For those of us who spend eight hours a day in an office, any error, such as accidentally forwarding a personal email to the boss or using a colleague’s coffee mug is not the difference between life and death. However, if you happen to be working as a field worker in a game reserve, making a mistake can mean you end up standing in the middle of a lion pride. Recently a safari guide who was serving as a host for a game drive for a streaming service spotted a fresh set of lion tracks.
Tero Pylkkanen found that patience is a virtue after spending hours hunkered down in a hide in Kumho Finland. The photographer found he was able to capture some wonderful footage of brown bears brawling in the woods. He says he was with his family in the bear hide when two bears appeared that had been following one another for a couple of hours and decided to get right in to it in front of his hide. It was an hour before the first bear appeared in Finnish forest patch where the photographer and his family were camped out.
Mogens Trolle was in Indonesia’s Tangkoko Batuangus Nature Reserve recently photographing Celebes crested macaques when one curious critter decided it wanted a better look at his camera. Mr Trolle says the primate stood behind his camera, peering into it, checking out the button, turning it around as if it were a professional photographer. The equipment was not damaged by the macaque and following its inspection of the camera it quickly returned to more important monkey business.
Victor Devalles a photographer who recently happened to be snorkelling off the Spanish coast managed to capture a shot clip of a jellyfish that was accidently caught in a 15-second long spin after coming into contact with an air-filled bubble ring. Mr Devalles was actually responsible for creating the bubble ring but never meant for the jelly fish to be sent into a high-speed whirl. He says his intention was to capture footage of a jelly fish swimming through the bubble ring.
We all know that every day rhinos die so you would be forgiven asking why the world mourned the loss of Tam. Well the answer to that was Tam was the last surviving male Sumatran rhinoceros in Malaysia and is believed to have passed away in his 30’s as a result of old age. That is actually quite old for a Sumatran rhino. Tam was transferred from the wild back in 2008 to a sanctuary in Malaysian Borneo. His health had been rapidly deteriorating since April this year and he finally passed away back in May.
Dogalogue has a new voucher code that can be used this October. All you need to do is make a purchase from the Dogalogue store on or before 30th November 2019 and enter voucher code D19G011 at the checkout and you will be eligible for a massive 10 per cent discount on your purchase. Remember it’s for a good cause, all profits go towards Guide Dogs for the Blind, so you will be helping someone in need.
A young Arctic fox took an epic journey of 3,506 kilometres in just 76 days, walking across the ice from the Svalbard Islands to Northern Canada. One Greenland newspaper quoted scientists as saying the fox’s journey left them speechless. The young female fox was fitted with a GPS tracking device at Norway’s Polar Institute. The fox was then let go in the wild at the end of March 2018. She was released on the East coast of Spitsbergen, which is the main island of the Svalbard archipelago.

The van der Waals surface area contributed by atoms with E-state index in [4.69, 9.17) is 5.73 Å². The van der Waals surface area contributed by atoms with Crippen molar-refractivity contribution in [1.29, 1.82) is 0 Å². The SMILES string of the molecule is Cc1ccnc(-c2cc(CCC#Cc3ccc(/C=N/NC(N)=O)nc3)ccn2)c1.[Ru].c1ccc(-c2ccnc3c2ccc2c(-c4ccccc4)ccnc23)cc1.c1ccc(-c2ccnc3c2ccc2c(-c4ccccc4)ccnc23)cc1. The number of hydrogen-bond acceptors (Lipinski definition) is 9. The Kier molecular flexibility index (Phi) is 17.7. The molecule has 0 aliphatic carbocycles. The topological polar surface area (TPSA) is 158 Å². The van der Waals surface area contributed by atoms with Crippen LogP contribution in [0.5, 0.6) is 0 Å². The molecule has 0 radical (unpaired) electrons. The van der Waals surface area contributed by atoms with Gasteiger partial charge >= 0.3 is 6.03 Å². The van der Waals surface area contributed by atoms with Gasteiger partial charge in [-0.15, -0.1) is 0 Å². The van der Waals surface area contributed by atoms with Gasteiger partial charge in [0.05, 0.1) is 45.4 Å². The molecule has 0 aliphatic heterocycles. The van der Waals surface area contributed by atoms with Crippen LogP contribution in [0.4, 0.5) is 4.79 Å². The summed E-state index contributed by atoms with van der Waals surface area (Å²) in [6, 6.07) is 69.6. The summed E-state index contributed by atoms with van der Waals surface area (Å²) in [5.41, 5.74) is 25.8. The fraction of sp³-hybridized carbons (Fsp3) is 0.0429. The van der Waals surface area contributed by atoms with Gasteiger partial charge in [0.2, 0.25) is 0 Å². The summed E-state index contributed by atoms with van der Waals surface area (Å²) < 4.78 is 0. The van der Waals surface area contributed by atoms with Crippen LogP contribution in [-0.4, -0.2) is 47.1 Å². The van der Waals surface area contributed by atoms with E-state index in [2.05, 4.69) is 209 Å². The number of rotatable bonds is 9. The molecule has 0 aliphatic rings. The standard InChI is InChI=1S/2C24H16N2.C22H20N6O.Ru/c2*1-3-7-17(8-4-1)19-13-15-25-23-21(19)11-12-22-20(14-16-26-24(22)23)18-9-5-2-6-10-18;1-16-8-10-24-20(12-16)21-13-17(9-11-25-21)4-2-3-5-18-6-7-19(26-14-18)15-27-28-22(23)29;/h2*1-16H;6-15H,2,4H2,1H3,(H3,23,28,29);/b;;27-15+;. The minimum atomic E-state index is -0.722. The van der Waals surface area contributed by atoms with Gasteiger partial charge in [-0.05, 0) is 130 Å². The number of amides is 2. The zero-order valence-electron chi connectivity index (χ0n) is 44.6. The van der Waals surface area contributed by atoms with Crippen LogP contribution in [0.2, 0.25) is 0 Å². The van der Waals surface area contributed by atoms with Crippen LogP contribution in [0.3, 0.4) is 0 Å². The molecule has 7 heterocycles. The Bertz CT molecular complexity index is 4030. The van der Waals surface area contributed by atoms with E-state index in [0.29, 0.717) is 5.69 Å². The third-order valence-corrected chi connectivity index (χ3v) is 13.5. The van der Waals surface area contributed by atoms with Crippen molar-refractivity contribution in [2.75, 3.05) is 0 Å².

Most big cats tend to be quite opportunistic when it comes to hunting, but some cats are in fact more ambitious than others. Recently Samuel Chevallier managed to capture dramatic footage in…
It is not news that chimpanzees are omnivores and from time to time do eat meat. They have been known to eat everything from ant, termites, to bushpigs and even baboons. In fact, rather surprisingly is the most common item on their menu are monkeys and it has been known that chimps have eaten so many monkeys that entire populations have been threatened with being wiped out. It is well known that chimpanzees are resourceful when it comes to their diet but until know they had never been observed eating reptiles.
The hunch turned out to be correct because after about an hour, the lioness got up and fixed her gaze on a target on the opposite side of the river bank. It turned out to be a warthog which had trotted towards a small pool of water completely unaware that there were a group of lions hiding underneath the nearby trees. One of the lionesses to control and began moving slowly towards the warthog whilst the rest of the group fanned out in both directions.
The government of Botswana has announced that it will lift its suspension of elephant hunting in an “orderly and ethical manner”. The decision was inevitable nevertheless the country’s tourism and conservation reputation has taken a massive hit. Since Botswana’s President Mokweetsi Maisi announced last year that the country was thinking about lifting the hunting ban, the campaign has been well orchestrated.